Now - in the "Only in Japan" category... cell phone charms. Cell phones out here will NOT sell if there isn't a little space to attach a charm. I'm told the reason the iPhone was delayed here was because they had to make them with a place to loop the charm into. I believe it - EVERYONE here has jingly charms hanging from their phone! Well, I am not one to conform, but at the local photo/camera shop in town, they make charms where you can put a picture of your own on the face. There's a kid with a karate outfit, a panda bear - and this. A kimono-clad girl. Perfect for Mia's mug:
She's decked out with a bun, kimono, even little thongs. And you can't tell from the picture, but the face is contoured - the nose actually protrudes out a little bit. (If I had a macro lens, I'd show you - maybe one day soon). Here's the back:
Yeah, I sprang for it - and you know you want one now.

Lastly, Craig summoned me to try a demo driving game he downloaded on the PS3 this morning. It comes out for PS3 in January. I like driving games, and this one is really great. So I sat down and he told me what button did what - and as I began to drive - FAST - he was chuckling.


"Well, I asked you to come try it because I wanted to see if you'd do the same thing," he says, as I swerve into a head-on collision with another car.


"Drive on the left side."

"Oh. Shut up." And try as I might, I was huggin' that left. But I got lots of points for near misses.

Wednesday, December 19, 2007

OK, OK...

Wow - "Anonymous" is anxious for a new post, and who am I to deprive you, A?

Let's see - much happenings in the Oki hood. Chronologically:

Last Thursday afternoon, the kindergarten classes were to go caroling at the BX (base exchange). Well, it rained. Hard. And so the powers that be changed the morning caroling session to be held at the cafeteria.

Yup, adorable. And the crew left to carol at the classrooms after the performance. The above shot is only Mia's class - there are 8 classes of give or take 25 kids each. Yes - 200 kindergarteners, just at her school! The movie of the songs (very cute) can be found here.

Thursday evening, I had dinner with the most of the amazing ladies of Okinawa Hai!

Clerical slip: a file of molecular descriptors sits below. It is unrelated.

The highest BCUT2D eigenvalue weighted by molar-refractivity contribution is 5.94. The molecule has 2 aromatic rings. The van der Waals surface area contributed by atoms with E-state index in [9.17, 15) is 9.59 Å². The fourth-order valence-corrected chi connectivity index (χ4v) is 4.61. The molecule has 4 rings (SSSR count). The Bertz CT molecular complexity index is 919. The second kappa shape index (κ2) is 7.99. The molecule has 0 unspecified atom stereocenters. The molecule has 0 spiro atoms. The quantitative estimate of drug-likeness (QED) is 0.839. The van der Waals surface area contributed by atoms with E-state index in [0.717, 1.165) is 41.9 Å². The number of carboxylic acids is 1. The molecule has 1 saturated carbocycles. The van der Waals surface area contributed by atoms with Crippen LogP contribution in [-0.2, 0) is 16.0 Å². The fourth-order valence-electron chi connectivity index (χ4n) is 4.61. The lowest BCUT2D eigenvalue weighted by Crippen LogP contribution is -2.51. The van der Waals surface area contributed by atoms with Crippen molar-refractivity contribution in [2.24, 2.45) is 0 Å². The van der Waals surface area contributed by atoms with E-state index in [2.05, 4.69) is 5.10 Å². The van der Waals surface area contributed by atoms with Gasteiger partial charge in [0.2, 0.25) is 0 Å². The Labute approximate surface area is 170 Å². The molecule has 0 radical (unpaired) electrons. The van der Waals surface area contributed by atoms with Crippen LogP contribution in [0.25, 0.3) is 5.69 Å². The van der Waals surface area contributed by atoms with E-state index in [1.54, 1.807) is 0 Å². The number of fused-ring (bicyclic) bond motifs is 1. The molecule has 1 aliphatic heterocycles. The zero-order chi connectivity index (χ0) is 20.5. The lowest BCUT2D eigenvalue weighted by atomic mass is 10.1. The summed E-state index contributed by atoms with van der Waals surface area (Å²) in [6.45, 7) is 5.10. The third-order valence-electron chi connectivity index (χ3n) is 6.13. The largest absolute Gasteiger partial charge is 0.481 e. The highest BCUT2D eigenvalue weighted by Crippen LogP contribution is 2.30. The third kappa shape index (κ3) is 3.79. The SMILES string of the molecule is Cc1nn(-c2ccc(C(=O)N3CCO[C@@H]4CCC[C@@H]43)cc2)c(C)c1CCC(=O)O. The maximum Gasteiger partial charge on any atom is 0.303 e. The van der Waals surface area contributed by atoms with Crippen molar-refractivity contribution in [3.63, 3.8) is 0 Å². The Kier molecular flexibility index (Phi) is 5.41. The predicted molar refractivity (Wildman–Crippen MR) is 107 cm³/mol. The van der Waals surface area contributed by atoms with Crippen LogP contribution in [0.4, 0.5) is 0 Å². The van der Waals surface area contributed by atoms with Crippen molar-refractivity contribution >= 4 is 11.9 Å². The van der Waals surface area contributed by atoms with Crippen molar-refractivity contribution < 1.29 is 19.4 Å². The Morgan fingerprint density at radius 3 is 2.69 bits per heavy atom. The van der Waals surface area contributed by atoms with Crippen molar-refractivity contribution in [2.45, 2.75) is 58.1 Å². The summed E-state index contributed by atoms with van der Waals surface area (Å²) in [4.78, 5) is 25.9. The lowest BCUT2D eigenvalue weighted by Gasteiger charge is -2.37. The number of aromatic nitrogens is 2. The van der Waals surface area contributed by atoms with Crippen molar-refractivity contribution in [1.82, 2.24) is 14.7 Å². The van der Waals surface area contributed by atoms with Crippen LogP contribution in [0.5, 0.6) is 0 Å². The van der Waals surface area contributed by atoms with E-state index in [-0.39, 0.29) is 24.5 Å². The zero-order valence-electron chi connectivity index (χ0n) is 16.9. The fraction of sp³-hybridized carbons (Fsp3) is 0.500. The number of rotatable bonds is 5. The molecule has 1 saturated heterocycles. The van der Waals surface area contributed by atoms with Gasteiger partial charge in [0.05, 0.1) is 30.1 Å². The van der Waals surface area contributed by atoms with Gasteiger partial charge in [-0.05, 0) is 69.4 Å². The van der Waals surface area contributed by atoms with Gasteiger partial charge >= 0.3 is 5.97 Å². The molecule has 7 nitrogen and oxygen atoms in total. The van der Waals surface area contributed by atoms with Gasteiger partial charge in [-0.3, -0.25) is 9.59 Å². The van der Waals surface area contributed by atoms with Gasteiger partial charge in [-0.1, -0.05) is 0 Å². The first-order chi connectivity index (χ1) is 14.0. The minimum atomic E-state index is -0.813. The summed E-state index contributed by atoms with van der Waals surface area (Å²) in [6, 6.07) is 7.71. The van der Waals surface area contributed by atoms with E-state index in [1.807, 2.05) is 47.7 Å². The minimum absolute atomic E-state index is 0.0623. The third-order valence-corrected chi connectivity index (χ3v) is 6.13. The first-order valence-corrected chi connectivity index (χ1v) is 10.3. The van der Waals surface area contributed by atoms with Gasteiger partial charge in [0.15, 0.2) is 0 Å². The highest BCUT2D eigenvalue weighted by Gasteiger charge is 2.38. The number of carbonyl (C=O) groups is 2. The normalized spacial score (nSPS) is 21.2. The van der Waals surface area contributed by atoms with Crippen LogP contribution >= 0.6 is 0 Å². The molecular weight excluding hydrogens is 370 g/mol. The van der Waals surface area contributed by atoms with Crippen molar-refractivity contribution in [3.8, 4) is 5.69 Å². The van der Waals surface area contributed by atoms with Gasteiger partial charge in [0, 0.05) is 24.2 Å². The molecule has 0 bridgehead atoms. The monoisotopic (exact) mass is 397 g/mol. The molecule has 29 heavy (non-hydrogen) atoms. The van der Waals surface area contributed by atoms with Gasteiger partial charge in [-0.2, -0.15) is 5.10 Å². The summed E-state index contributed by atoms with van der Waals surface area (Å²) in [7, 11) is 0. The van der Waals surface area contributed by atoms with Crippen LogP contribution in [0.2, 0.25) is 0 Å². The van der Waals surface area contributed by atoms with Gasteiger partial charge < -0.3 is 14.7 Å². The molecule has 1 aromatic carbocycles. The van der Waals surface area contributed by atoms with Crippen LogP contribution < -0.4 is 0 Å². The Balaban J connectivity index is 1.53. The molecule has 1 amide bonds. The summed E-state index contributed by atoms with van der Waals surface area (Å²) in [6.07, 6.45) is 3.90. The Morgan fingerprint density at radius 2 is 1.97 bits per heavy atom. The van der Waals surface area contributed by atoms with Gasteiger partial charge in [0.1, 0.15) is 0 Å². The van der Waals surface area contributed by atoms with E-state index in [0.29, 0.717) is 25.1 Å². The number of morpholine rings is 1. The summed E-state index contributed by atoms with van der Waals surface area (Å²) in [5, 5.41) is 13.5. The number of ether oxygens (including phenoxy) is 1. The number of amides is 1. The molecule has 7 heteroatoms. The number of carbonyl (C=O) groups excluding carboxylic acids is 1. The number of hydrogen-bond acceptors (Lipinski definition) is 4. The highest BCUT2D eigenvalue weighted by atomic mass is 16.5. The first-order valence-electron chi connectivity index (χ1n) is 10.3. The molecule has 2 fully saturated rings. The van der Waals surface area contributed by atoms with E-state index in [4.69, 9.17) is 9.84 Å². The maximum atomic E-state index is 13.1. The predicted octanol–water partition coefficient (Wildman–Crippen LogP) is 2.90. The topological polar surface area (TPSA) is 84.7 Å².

Such fun - left to right it's Julia, Julie, Kaho, Kelly, Meredith (YAY! My photography sister in arms), Joelle and Kim.
We ate at Mintana, great Italian place. YUM.

Friday evening there was a bingo night benefiting PIE (Partners in Education) at Mia's school. Mia quickly learned how to play bingo, and we all had fun even though we didn't win any prizes.
Here are the kids that were there posing with Santa who made a quick appearance.

Saturday afternoon the 7th Comm Battalion's holiday party was held up at the Palms near Craig's work (where we had our ball). I sure didn't expect pony rides...

As well as 2 bouncies.

Mia's old buddy (and one of a few crushes) Nicholas was there to keep us company (and help her to finish her broccoli so that she could eat one of those treats!).

Again - one busy dude, Santa showed up. Nicholas got back to the table and announced he would never wash his butt again.

Mia had a nice visit.
It was a blast, great food too!

Sunday I attended a cookie exchange party at Erin's house. (Lovely Erin - our photography assistant and party thrower extraordinaire - she was sick as a dog all week and still did it all!) I had to make 150 cookies. Yes. 12 1/2 DOZEN cookies, as did everyone else. Here's the result of 20+ women making 150 cookies: (oh yeah, there are more under the table & in the kitchen...)
My chocolate almond cookies:
Amazing hand-decorated wreaths:

At the end of the party, 4 winners were announced; most festive, tastiest, prettiest, and most adventurous. Though my batch wasn't elected for any of those, we went home with a huge box that looked something like this:since we had to take home at least 8 of each type of cookie! DANG. Yes - my counter looks like a holiday cookie buffet.

This week has been pretty relaxed so far; the Neathery family left for southern Cali on Wednesday morning, so I enjoyed a great last couple of days with Anne and Mia said a goodbye for now to her two local buds. We're feeding their turtles for them and they'll be in LA & San Diego, so we helped with the SD part! Not much going on this weekend besides prepping for Santa & the haps on Tuesday and enjoying time together while Craig's on leave. More soon!

Thursday, December 13, 2007

Something I Love About Okinawa

No pennies. At the on-base places, if you buy something for $19.93, they give you a nickel back. I no longer have ANY pennies in my purse! Not only a good thing because pennies annoy me - but a good thing because I have to carry 2 different types of money around, and yen coins are big.